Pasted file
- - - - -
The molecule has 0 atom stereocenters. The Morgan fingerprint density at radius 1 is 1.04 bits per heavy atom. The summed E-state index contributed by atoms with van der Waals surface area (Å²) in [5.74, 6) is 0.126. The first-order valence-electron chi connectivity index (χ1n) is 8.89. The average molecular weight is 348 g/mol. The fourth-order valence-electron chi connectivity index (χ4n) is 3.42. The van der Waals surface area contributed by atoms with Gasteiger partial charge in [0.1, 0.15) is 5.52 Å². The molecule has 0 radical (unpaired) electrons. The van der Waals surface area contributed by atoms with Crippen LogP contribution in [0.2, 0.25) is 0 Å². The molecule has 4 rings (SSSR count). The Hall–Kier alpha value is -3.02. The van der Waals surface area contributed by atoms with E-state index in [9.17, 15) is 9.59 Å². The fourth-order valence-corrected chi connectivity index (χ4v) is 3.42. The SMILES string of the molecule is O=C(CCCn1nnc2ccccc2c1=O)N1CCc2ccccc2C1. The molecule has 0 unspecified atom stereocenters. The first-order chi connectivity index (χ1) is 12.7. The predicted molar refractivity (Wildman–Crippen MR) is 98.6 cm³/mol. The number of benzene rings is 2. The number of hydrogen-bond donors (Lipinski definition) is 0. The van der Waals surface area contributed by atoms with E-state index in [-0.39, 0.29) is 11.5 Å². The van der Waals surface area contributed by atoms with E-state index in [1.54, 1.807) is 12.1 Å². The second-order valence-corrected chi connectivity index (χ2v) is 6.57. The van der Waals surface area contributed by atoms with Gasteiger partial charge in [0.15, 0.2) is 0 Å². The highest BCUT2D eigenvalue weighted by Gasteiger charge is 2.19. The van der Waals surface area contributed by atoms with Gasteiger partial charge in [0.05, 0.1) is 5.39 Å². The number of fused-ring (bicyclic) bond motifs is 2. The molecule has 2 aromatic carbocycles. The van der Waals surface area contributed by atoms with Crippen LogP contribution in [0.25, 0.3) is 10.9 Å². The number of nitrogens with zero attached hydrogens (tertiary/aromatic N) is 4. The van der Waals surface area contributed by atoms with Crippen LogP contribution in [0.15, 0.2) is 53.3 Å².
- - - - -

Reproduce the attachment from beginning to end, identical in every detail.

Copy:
The molecule has 0 atom stereocenters. The Morgan fingerprint density at radius 1 is 1.04 bits per heavy atom. The summed E-state index contributed by atoms with van der Waals surface area (Å²) in [5.74, 6) is 0.126. The first-order valence-electron chi connectivity index (χ1n) is 8.89. The average molecular weight is 348 g/mol. The fourth-order valence-electron chi connectivity index (χ4n) is 3.42. The van der Waals surface area contributed by atoms with Gasteiger partial charge in [0.1, 0.15) is 5.52 Å². The molecule has 0 radical (unpaired) electrons. The van der Waals surface area contributed by atoms with Crippen LogP contribution in [0.2, 0.25) is 0 Å². The molecule has 4 rings (SSSR count). The Hall–Kier alpha value is -3.02. The van der Waals surface area contributed by atoms with E-state index in [9.17, 15) is 9.59 Å². The fourth-order valence-corrected chi connectivity index (χ4v) is 3.42. The SMILES string of the molecule is O=C(CCCn1nnc2ccccc2c1=O)N1CCc2ccccc2C1. The molecule has 0 unspecified atom stereocenters. The first-order chi connectivity index (χ1) is 12.7. The predicted molar refractivity (Wildman–Crippen MR) is 98.6 cm³/mol. The number of benzene rings is 2. The number of hydrogen-bond donors (Lipinski definition) is 0. The van der Waals surface area contributed by atoms with E-state index in [-0.39, 0.29) is 11.5 Å². The van der Waals surface area contributed by atoms with E-state index in [1.54, 1.807) is 12.1 Å². The second-order valence-corrected chi connectivity index (χ2v) is 6.57. The van der Waals surface area contributed by atoms with Gasteiger partial charge in [0.15, 0.2) is 0 Å². The highest BCUT2D eigenvalue weighted by Gasteiger charge is 2.19. The van der Waals surface area contributed by atoms with Gasteiger partial charge in [0.05, 0.1) is 5.39 Å². The number of fused-ring (bicyclic) bond motifs is 2. The molecule has 2 aromatic carbocycles. The van der Waals surface area contributed by atoms with Crippen LogP contribution in [0.25, 0.3) is 10.9 Å². The number of nitrogens with zero attached hydrogens (tertiary/aromatic N) is 4. The van der Waals surface area contributed by atoms with Crippen LogP contribution in [0.15, 0.2) is 53.3 Å².